Shadow of the Silk Road records a journey along the greatest land route on earth. Out of the heart of China into the mountains of Central Asia, across northern Afghanistan and the plains of Iran and into Kurdish Turkey, Colin Thubron covers some seven thousand miles in eight months. Making his way by local bus, truck, car, donkey cart and camel, he travels from the tomb of the Yellow Emperor, the mythic progenitor of the Chinese people, to the ancient port of Antioch--in perhaps the most difficult and ambitious journey he has undertaken in forty years of travel.
The Silk Road is a huge network of arteries splitting and converging across the breadth of Asia. To travel it is to trace the passage not only of trade and armies but also of ideas, religions and inventions. But alongside this rich and astonishing past, Shadow of the Silk Road is also about Asia today: a continent of upheaval.
One of the trademarks of Colin Thubron's travel writing is the beauty of his prose; another is his gift for talking to people and getting them to talk to him. Shadow of the Silk Road encounters Islamic countries in many forms. It is about changes in China, transformed since the Cultural Revolution. It is about false nationalisms and the world's discontented margins, where the true boundaries are not political borders but the frontiers of tribe, ethnicity, language and religion. It is a magnificent and important account of an ancient world in modern ferment.
Mapping Asia presents an authoritative selection of the most important antique maps of Asia and the Middle East produced from the time of Alexander the Great to the early nineteenth century, by cartographers from England, France, Portugal, Holland, Turkey, Italy, and China. A fascinating visual chronicle of the maps and their makers, this book explores the history of Europe's discovery of lands to the east, from Constantinople to present-day Alaska. It tells the stories of the thriving trade that linked east and west beginning with the ancient Silk Road, the explorers - such as Magellan and Sir Francis Drake - who continually searched for new lands and routes to reach the east beginning in the fifteenth century, and the indigenous peoples who struggled to retain their autonomy in the face of European missionary activity and influence.
Tibet, "the roof of the world," had been aloof and at peace for most of its 2,100 years. But in 1932, the Thirteenth Dalai Lama, in his final testament, warned: "It may happen that here, in the center of Tibet, religion and government will be attacked both from without and from within." By the time his successor was enthroned in 1950, the Chinese occupation had begun.
In this gripping account, John F. Avedon draws on his work and travels with the Fourteenth Dalai Lama to bring us the riveting story of Tibet and its temporal and spiritual leader. Included is an extensive interview with the Dalai Lama, who speaks about the conditions in Tibet, the mind of a Buddha, and the events of his life. Rigorously researched, passionately written, the original edition of In Exile from the Land of Snows was instrumental in launching the modern Tibet movement when it was published in 1984. Now, some three decades later, Avedon's testimony is more wrenching and relevant than ever.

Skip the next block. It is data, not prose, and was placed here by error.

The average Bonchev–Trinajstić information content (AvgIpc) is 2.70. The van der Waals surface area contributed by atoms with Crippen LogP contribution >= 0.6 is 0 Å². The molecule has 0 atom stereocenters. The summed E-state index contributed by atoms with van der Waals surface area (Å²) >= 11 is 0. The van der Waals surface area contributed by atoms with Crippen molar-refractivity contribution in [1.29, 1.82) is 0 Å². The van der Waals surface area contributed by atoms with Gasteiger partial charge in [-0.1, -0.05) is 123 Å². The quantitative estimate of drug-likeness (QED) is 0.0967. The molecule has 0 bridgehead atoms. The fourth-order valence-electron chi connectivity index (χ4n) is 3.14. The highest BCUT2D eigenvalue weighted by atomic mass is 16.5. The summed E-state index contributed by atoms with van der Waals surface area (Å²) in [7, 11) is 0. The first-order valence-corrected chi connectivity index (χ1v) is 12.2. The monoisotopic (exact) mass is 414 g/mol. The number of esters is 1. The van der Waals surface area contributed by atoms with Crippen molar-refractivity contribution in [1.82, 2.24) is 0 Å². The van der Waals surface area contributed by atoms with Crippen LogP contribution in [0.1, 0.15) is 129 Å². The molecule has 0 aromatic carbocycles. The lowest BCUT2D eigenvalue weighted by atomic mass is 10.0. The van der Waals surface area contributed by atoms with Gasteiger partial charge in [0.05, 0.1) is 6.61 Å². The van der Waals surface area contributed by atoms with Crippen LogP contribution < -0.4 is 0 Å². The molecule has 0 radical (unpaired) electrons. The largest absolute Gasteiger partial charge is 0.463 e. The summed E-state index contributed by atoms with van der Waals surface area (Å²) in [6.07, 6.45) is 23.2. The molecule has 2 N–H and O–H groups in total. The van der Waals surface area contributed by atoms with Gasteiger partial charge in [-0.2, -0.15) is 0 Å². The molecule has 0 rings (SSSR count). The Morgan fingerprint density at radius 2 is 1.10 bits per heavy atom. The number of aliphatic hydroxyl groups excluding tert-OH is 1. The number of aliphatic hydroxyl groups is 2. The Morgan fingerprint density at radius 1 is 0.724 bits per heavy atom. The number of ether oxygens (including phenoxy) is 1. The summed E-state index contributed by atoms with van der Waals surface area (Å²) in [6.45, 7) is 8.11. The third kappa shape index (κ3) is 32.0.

Confucius--"Master Kung" (551-479 BCE), the Chinese thinker and social philosopher--originated teachings that have deeply influenced Chinese, Korean, Japanese, and Vietnamese thought and life over many centuries. His philosophy emphasized personal and governmental morality, justice, and appropriateness in social relationships. In time these values gained prom-inence in China over other doctrines, such as Taoism and even Buddhism. His thoughts later developed into a system of philosophy known as Confucianism.
Today there remain many mysteries about the actual circumstances of his life, and the development of his influence has yet to be encapsulated for the general reader. But with Michael Nylan and Thomas Wilson's Lives of Confucius, many mysteries are laid to rest about his historical life, and fascinating details emerge about how his mythic stature evolved over time, right up to the present day.
Alongside the Spanish army in the campaign against Napoleon (1808-1814) was an assortment of freebooters, local peasants, and bandits who were organized into ad hoc regional private armies. These "guerrillas"--a term introduced to the English language during the Peninsular War--ambushed French convoys, attacked French encampments, and pounced upon, dodged, and fought French columns, often with extreme brutality. This book investigates for the first time the irregular Spanish forces and their role in resisting Napoleon.